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The Disadvantages of Aluminum Cans

author image Ciele Edwards
Ciele Edwards holds a Bachelor of Arts in English and has been a consumer advocate and credit specialist for more than 10 years. She currently works in the real-estate industry as a consumer credit and debt specialist. Edwards has experience working with collections, liens, judgments, bankruptcies, loans and credit law.
The Disadvantages of Aluminum Cans
Cans Photo Credit: Gary Ombler/Dorling Kindersley RF/Getty Images

Unless you switch to a purely organic diet, much of the food you eat probably is packaged in aluminum cans. Aluminum, the most abundant mineral in the world, provides manufacturers with an ideal packing material since it keeps food edible for long periods. Although aluminum cans are recyclable, they still carry environmental disadvantages, and may pose a health risk to the public.

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Toxic BPA

Bisphenol A, commonly referred to as “BPA,” is a toxic compound found within some plastics. Aluminum can manufactures line the interior of the cans with a thin coating of plastic to prevent aluminum from leeching into the food. Unfortunately, one side effect of including a plastic lining in aluminum cans is that consumers can be exposed to toxic levels of BPA. According to the Environmental Working Group, BPA exposure in lab animals caused cancer, infertility, miscarriages, polycystic ovarian disease and insulin resistance--ailments the organization hypothesizes also could occur in people.

Potential for Injury

After a person opens an aluminum can, the interior poses an injury because of its sharp edges--a risk not found in other types of food packaging material. The "British Medical Journal" notes that injuries sustained from opening aluminum cans may cause the need for stitches, sterile dressing and antibiotics. This risk affects children, as well as adults.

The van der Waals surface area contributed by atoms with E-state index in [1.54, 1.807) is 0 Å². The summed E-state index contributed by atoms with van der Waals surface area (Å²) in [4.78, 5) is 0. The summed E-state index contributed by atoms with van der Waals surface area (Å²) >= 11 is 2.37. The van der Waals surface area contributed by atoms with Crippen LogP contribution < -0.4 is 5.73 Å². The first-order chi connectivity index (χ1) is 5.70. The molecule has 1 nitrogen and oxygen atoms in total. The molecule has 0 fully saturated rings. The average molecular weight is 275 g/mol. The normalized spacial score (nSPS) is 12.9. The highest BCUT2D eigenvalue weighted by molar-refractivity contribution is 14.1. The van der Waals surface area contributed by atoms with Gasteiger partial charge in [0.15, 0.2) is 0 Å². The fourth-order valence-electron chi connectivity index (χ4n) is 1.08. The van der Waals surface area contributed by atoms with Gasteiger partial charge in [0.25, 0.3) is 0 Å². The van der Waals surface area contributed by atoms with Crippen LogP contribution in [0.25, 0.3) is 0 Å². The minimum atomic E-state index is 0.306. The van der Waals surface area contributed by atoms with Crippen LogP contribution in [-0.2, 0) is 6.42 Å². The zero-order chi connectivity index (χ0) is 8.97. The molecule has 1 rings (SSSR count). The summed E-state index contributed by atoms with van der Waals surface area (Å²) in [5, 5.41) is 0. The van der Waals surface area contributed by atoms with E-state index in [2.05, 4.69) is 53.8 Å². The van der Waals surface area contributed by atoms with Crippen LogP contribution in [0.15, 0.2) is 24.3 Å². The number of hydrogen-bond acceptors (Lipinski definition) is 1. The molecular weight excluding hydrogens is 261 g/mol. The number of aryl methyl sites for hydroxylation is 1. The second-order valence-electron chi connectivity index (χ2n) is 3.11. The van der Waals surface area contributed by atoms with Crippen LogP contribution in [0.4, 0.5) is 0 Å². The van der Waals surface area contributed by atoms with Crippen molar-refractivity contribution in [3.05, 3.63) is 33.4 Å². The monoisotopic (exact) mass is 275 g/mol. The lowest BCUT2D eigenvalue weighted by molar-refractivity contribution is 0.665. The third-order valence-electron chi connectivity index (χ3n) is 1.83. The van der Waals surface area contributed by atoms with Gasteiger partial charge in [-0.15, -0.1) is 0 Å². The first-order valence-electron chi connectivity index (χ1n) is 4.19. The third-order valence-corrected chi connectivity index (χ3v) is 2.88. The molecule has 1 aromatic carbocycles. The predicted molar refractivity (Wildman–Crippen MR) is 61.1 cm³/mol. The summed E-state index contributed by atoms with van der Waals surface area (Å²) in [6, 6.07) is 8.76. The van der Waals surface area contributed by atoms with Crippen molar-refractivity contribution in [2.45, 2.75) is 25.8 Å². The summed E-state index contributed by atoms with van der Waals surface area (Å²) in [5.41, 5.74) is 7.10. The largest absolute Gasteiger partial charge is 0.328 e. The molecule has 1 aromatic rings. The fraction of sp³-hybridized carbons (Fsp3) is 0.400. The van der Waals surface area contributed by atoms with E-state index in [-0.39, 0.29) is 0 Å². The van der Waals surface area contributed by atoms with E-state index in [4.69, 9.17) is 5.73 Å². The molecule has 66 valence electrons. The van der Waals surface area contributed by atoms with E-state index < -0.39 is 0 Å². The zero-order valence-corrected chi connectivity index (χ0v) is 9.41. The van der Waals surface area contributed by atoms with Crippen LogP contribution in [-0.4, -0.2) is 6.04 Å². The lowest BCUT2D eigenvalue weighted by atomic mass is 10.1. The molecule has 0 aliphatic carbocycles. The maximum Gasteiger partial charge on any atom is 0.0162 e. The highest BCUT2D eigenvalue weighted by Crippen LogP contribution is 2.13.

Although aluminum cans are recyclable, the Container Recycling Institute notes that approximately half of all aluminum cans end up in incinerators or landfills--resulting in the need for additional cans made from new materials. Aluminum smelting gives off sulfur dioxide and nitrogen dioxide, which can result in both smog and acid rain.

Aluminum can manufacturers must strip-mine bauxite ore to obtain enough alumina to manufacture the cans. Creating 1 ton of aluminum cans leaves behind 5 tons of liquid waste material that can pollute soil and groundwater.

Environmental Conservation Issues

One-third of all aluminum manufacturing plants use coal when they produce aluminum cans. Another 10 percent rely on other fossil fuels, such as oil and natural gas. Fossil fuels, although a common energy source in the manufacturing industry, are limited. Coal, oil and natural gas form from decaying organic matter beneath the earth’s surface over millions of years. Once the earth exhausts its supply of fossil fuels, creating more isn’t an option.


Aluminum cans may preserve food for long periods, but without a can opener, opening some aluminum cans presents a challenge. While opening an aluminum can with a knife is possible, you risk injury when doing so. Other food packaging materials, such as cardboard and plastic, open easily--preventing you from having to make an impromptu trip to the store should your can opener break while preparing a meal.

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